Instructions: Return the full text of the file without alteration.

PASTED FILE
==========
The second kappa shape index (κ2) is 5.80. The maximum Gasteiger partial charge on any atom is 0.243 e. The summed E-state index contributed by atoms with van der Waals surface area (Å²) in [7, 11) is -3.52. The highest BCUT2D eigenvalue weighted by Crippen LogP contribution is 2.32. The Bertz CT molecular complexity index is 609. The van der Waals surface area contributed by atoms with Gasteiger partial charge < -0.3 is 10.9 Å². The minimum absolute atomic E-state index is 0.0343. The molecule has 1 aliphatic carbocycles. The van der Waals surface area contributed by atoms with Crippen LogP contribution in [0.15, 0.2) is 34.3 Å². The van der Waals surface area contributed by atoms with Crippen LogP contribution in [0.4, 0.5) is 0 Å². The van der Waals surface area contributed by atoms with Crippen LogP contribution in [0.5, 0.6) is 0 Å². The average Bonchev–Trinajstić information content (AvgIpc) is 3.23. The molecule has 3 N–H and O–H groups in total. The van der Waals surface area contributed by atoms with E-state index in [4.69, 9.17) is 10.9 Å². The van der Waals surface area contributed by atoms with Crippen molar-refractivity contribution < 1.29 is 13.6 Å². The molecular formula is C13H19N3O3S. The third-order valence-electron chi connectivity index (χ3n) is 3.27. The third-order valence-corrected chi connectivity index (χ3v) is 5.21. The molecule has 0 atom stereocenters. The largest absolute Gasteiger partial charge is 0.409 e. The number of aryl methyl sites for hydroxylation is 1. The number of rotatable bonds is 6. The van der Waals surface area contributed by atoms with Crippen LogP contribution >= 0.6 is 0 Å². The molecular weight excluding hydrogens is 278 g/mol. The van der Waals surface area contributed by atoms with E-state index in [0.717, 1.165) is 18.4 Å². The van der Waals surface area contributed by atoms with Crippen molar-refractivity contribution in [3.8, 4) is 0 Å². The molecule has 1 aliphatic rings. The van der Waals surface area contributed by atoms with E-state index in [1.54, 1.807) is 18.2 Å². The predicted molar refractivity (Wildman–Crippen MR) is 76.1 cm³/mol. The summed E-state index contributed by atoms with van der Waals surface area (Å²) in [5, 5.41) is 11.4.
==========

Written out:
The second kappa shape index (κ2) is 5.80. The maximum Gasteiger partial charge on any atom is 0.243 e. The summed E-state index contributed by atoms with van der Waals surface area (Å²) in [7, 11) is -3.52. The highest BCUT2D eigenvalue weighted by Crippen LogP contribution is 2.32. The Bertz CT molecular complexity index is 609. The van der Waals surface area contributed by atoms with Gasteiger partial charge < -0.3 is 10.9 Å². The minimum absolute atomic E-state index is 0.0343. The molecule has 1 aliphatic carbocycles. The van der Waals surface area contributed by atoms with Crippen LogP contribution in [0.15, 0.2) is 34.3 Å². The van der Waals surface area contributed by atoms with Crippen LogP contribution in [0.4, 0.5) is 0 Å². The van der Waals surface area contributed by atoms with Crippen LogP contribution in [0.5, 0.6) is 0 Å². The average Bonchev–Trinajstić information content (AvgIpc) is 3.23. The molecule has 3 N–H and O–H groups in total. The van der Waals surface area contributed by atoms with E-state index in [4.69, 9.17) is 10.9 Å². The van der Waals surface area contributed by atoms with Crippen molar-refractivity contribution < 1.29 is 13.6 Å². The molecular formula is C13H19N3O3S. The third-order valence-electron chi connectivity index (χ3n) is 3.27. The third-order valence-corrected chi connectivity index (χ3v) is 5.21. The molecule has 0 atom stereocenters. The largest absolute Gasteiger partial charge is 0.409 e. The number of aryl methyl sites for hydroxylation is 1. The number of rotatable bonds is 6. The van der Waals surface area contributed by atoms with Crippen LogP contribution >= 0.6 is 0 Å². The molecular weight excluding hydrogens is 278 g/mol. The van der Waals surface area contributed by atoms with E-state index in [0.717, 1.165) is 18.4 Å². The van der Waals surface area contributed by atoms with Crippen molar-refractivity contribution in [3.8, 4) is 0 Å². The molecule has 1 aliphatic rings. The van der Waals surface area contributed by atoms with E-state index in [1.54, 1.807) is 18.2 Å². The predicted molar refractivity (Wildman–Crippen MR) is 76.1 cm³/mol. The summed E-state index contributed by atoms with van der Waals surface area (Å²) in [5, 5.41) is 11.4.